PROMPTS FOR WRITING THROUGH GRIEF
(and other ways of working through it)
In this series about writing through grief (and other ways of working through it), we will explore:
- Introduction to this series
- Grief in special seasons of memory, like winter holidays, birthdays, and other special occasions
- Some ideas and experiences of my own related to dealing with grief
- Prompts and ideas inspired by Crafting the Personal Essay by Dinty W. Moore
- Prompts and ideas inspired by Paulette Perhach’s “30 Days to the Personal Essay” course.
- Prompts and ideas especially suitable for young people (but also helpful for older folks, too)
- Ideas inspired by Julia Cameron’s book The Artist’s Date Book
Some of these postings are quite long, but I hope that in them you may find a few gems that will help you through your journey with grief. And please remember to add your own thoughts, ideas, and prompts in the comments. Thank you so much.
Prompts and ideas inspired by Paulette Perhach’s “30 Days to the Personal Essay” course.
This post is inspired by writing ideas from the course https://welcometothewriterslife.com/product/30-days-to-the-personal-essay/ by Paulette Perhach. While this is a course (well worth the $30 cost) about writing personal essays, you may find many ideas you can use to think about and remember the person you are grieving over. Some of them are very simple yet may bring you great joy (or may help you work through negative experiences you want to let go of). The ideas, being for your own personal essays, are directed to “you,” but they can also help you remember that other person, or help you remember and record things about your relationship with that person.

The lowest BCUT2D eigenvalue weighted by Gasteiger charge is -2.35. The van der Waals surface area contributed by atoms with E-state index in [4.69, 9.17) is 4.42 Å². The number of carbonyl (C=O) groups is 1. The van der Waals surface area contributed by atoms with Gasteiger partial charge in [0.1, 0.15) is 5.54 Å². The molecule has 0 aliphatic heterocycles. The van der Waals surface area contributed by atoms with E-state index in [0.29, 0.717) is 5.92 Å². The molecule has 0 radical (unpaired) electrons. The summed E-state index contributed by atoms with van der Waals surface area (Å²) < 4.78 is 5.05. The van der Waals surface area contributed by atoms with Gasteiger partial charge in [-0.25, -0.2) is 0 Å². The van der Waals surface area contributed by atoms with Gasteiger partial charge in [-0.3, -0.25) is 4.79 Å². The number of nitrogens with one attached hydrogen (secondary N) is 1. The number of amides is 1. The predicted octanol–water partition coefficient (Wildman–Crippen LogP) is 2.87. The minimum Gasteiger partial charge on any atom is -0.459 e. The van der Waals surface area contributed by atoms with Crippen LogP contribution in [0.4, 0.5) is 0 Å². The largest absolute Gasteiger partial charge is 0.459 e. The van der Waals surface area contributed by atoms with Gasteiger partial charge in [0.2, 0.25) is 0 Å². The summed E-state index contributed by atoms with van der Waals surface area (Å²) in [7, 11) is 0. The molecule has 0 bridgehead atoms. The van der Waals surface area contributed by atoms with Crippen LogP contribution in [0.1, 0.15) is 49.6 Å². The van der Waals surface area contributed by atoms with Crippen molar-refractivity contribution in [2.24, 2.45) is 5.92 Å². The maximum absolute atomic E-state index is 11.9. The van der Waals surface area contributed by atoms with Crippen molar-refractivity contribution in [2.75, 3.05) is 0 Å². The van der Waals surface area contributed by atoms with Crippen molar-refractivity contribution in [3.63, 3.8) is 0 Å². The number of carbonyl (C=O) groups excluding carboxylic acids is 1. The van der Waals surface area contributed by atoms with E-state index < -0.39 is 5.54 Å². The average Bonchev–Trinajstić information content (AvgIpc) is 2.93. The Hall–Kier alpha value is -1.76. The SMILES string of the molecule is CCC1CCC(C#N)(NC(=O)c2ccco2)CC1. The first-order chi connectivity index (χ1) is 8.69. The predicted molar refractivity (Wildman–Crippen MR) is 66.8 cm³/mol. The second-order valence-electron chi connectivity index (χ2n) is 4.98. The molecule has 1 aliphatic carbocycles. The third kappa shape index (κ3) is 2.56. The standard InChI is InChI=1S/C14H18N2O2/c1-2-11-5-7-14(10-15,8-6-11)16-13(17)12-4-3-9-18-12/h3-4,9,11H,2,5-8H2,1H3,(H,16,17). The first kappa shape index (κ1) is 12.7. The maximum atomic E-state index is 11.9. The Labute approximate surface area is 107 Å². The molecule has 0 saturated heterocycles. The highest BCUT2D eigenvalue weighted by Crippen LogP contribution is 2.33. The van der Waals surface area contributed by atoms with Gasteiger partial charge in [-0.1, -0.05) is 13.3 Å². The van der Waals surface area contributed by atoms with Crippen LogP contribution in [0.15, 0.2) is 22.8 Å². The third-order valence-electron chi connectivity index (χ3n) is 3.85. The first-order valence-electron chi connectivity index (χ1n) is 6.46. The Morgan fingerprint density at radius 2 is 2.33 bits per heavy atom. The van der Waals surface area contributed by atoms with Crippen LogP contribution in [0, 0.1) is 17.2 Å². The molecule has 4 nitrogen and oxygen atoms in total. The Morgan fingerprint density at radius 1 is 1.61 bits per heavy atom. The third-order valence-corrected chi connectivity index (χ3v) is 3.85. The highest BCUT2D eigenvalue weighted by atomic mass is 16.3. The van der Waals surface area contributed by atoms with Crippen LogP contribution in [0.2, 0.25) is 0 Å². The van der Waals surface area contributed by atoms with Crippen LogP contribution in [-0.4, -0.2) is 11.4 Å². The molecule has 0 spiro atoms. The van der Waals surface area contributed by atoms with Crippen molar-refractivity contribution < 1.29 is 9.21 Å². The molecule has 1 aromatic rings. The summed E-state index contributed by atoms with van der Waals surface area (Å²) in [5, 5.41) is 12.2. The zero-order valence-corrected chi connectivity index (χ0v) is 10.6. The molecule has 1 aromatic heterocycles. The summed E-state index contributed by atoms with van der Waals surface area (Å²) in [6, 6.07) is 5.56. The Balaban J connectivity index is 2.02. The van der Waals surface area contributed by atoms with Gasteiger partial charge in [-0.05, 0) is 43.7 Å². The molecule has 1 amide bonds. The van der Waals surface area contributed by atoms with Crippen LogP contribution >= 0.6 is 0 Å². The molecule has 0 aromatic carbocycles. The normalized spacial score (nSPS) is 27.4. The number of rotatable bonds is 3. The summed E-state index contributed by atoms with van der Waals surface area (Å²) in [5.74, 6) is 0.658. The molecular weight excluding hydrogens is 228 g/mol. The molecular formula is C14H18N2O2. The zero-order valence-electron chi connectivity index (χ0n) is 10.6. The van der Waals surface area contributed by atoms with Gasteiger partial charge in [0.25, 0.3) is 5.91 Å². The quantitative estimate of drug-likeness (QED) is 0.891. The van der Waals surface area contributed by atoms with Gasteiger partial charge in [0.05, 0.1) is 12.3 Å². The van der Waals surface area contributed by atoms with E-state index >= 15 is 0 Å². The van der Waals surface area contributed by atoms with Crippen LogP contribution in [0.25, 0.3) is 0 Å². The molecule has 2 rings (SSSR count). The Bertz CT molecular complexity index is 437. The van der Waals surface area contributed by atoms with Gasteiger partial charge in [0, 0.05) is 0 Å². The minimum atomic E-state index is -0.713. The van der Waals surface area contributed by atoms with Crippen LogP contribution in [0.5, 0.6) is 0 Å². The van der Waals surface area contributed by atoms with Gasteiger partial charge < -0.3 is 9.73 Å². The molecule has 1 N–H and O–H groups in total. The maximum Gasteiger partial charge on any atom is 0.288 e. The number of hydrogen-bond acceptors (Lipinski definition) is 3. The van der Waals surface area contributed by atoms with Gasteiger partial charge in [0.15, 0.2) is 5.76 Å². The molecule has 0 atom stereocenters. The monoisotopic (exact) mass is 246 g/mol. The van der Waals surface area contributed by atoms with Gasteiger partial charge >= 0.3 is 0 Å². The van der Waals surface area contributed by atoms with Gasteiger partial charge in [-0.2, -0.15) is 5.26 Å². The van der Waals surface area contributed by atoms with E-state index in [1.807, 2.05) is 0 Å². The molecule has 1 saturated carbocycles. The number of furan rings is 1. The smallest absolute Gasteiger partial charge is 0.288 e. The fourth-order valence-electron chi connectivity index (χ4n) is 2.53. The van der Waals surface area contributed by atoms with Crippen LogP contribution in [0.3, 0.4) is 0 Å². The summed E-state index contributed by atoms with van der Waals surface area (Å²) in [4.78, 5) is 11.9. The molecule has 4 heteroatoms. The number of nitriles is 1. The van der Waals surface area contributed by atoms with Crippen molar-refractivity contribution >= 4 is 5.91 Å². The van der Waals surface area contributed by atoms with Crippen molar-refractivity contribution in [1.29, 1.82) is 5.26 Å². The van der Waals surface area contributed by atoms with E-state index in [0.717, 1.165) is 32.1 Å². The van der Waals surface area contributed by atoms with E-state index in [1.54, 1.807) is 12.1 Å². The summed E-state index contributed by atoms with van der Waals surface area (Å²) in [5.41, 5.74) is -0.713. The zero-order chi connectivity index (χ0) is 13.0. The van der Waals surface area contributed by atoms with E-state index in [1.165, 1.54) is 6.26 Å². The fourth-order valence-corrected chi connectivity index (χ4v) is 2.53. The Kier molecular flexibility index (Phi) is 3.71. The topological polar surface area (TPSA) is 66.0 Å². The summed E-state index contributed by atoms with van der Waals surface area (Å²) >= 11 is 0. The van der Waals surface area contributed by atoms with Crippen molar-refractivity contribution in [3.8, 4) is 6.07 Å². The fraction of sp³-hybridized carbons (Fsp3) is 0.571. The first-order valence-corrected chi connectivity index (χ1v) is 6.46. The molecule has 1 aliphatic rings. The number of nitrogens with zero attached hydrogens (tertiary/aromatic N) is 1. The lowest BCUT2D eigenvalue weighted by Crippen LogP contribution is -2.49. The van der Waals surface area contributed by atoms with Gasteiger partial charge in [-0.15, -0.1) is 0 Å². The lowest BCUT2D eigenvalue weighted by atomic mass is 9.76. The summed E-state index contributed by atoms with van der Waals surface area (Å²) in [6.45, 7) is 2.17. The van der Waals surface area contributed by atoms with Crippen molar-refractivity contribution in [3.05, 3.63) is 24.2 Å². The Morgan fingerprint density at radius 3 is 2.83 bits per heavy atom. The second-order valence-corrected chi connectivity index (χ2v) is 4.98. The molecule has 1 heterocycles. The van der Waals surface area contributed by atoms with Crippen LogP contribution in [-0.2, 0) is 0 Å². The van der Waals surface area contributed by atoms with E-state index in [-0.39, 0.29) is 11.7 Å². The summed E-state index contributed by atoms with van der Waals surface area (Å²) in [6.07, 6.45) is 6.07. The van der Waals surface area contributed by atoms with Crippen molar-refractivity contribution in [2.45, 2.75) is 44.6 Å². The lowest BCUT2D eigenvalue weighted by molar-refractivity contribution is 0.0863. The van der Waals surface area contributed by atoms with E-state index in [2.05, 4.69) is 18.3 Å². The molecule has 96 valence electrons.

Some examples, from the first day of the “30 days,” which have inspired writing prompts (or other bases for remembering) include: best days of the person’s life; worst days; events that changed the person’s life or your relationship; events that taught a lesson; how a person shaped your life (or maybe how you shaped the person’s life); hard decisions the person (and perhaps you, together) had to make; times of risk; love you shared together or love that person shared with those around them; achievements; things you wish could be undone. Each “day” of the course many inspire you in different ways. For example, in day 2 you will be challenged to think of things like the way the person made a difference in the world; unique stories that you, with your memories about the person, can share; things about the person that bring you great joy, or that you need to just let go, to get off your chest.
Please share your thoughts about writing through grief in the comments. Thank you.